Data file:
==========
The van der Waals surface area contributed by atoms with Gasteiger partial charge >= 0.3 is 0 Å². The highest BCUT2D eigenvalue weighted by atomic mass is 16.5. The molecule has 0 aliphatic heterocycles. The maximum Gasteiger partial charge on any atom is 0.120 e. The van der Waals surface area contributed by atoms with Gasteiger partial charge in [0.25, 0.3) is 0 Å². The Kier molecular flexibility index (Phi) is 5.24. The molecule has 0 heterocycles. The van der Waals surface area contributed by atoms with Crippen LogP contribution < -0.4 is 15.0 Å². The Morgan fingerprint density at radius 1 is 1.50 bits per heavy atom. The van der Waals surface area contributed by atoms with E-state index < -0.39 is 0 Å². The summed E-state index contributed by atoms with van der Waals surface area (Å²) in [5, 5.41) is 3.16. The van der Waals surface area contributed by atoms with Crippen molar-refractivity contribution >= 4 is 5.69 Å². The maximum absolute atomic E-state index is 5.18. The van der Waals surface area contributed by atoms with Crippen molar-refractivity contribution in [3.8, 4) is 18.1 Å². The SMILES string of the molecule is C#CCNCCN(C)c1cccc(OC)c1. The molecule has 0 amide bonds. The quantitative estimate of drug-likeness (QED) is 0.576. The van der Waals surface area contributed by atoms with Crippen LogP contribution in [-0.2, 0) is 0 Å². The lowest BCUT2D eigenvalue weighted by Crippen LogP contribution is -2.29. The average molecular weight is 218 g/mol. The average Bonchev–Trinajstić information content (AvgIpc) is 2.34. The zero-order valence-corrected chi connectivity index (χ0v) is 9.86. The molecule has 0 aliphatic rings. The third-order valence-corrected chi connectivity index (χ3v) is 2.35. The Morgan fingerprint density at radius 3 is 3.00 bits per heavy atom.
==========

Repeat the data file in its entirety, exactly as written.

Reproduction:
The van der Waals surface area contributed by atoms with Gasteiger partial charge >= 0.3 is 0 Å². The highest BCUT2D eigenvalue weighted by atomic mass is 16.5. The molecule has 0 aliphatic heterocycles. The maximum Gasteiger partial charge on any atom is 0.120 e. The van der Waals surface area contributed by atoms with Gasteiger partial charge in [0.25, 0.3) is 0 Å². The Kier molecular flexibility index (Phi) is 5.24. The molecule has 0 heterocycles. The van der Waals surface area contributed by atoms with Crippen LogP contribution < -0.4 is 15.0 Å². The Morgan fingerprint density at radius 1 is 1.50 bits per heavy atom. The van der Waals surface area contributed by atoms with E-state index < -0.39 is 0 Å². The summed E-state index contributed by atoms with van der Waals surface area (Å²) in [5, 5.41) is 3.16. The van der Waals surface area contributed by atoms with Crippen molar-refractivity contribution >= 4 is 5.69 Å². The maximum absolute atomic E-state index is 5.18. The van der Waals surface area contributed by atoms with Crippen molar-refractivity contribution in [3.8, 4) is 18.1 Å². The SMILES string of the molecule is C#CCNCCN(C)c1cccc(OC)c1. The molecule has 0 amide bonds. The quantitative estimate of drug-likeness (QED) is 0.576. The van der Waals surface area contributed by atoms with Crippen LogP contribution in [-0.2, 0) is 0 Å². The lowest BCUT2D eigenvalue weighted by Crippen LogP contribution is -2.29. The average molecular weight is 218 g/mol. The average Bonchev–Trinajstić information content (AvgIpc) is 2.34. The zero-order valence-corrected chi connectivity index (χ0v) is 9.86. The molecule has 0 aliphatic rings. The third-order valence-corrected chi connectivity index (χ3v) is 2.35. The Morgan fingerprint density at radius 3 is 3.00 bits per heavy atom.